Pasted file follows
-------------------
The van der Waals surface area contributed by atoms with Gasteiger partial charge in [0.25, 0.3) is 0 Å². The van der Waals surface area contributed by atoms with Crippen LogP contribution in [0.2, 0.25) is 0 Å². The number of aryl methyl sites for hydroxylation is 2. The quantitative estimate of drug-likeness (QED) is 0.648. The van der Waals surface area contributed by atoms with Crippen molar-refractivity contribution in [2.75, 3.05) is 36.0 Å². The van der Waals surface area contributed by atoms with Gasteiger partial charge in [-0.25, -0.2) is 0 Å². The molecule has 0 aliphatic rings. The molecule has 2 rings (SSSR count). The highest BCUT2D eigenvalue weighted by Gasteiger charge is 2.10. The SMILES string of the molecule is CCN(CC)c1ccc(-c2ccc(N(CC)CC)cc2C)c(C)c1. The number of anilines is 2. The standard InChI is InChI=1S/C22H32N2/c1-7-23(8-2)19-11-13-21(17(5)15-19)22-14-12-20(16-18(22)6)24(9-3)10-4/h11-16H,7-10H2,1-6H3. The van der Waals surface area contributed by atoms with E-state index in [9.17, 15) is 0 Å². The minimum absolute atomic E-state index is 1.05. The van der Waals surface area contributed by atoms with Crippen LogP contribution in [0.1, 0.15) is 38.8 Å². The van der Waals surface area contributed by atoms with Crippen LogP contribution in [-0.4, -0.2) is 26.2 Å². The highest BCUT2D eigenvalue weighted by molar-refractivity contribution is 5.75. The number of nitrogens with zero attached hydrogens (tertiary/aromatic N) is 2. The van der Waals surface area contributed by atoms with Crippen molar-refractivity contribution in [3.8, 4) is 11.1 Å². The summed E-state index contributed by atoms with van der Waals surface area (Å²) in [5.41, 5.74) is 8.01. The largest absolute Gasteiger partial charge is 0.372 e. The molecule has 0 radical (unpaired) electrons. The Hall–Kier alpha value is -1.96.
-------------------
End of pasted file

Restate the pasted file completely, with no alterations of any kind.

The van der Waals surface area contributed by atoms with Gasteiger partial charge in [0.25, 0.3) is 0 Å². The van der Waals surface area contributed by atoms with Crippen LogP contribution in [0.2, 0.25) is 0 Å². The number of aryl methyl sites for hydroxylation is 2. The quantitative estimate of drug-likeness (QED) is 0.648. The van der Waals surface area contributed by atoms with Crippen molar-refractivity contribution in [2.75, 3.05) is 36.0 Å². The van der Waals surface area contributed by atoms with Gasteiger partial charge in [-0.25, -0.2) is 0 Å². The molecule has 0 aliphatic rings. The molecule has 2 rings (SSSR count). The highest BCUT2D eigenvalue weighted by Gasteiger charge is 2.10. The SMILES string of the molecule is CCN(CC)c1ccc(-c2ccc(N(CC)CC)cc2C)c(C)c1. The number of anilines is 2. The standard InChI is InChI=1S/C22H32N2/c1-7-23(8-2)19-11-13-21(17(5)15-19)22-14-12-20(16-18(22)6)24(9-3)10-4/h11-16H,7-10H2,1-6H3. The van der Waals surface area contributed by atoms with E-state index in [9.17, 15) is 0 Å². The minimum absolute atomic E-state index is 1.05. The van der Waals surface area contributed by atoms with Crippen LogP contribution in [0.1, 0.15) is 38.8 Å². The van der Waals surface area contributed by atoms with Crippen LogP contribution in [-0.4, -0.2) is 26.2 Å². The highest BCUT2D eigenvalue weighted by molar-refractivity contribution is 5.75. The number of nitrogens with zero attached hydrogens (tertiary/aromatic N) is 2. The van der Waals surface area contributed by atoms with Crippen molar-refractivity contribution in [3.8, 4) is 11.1 Å². The summed E-state index contributed by atoms with van der Waals surface area (Å²) in [5.41, 5.74) is 8.01. The largest absolute Gasteiger partial charge is 0.372 e. The molecule has 0 radical (unpaired) electrons. The Hall–Kier alpha value is -1.96.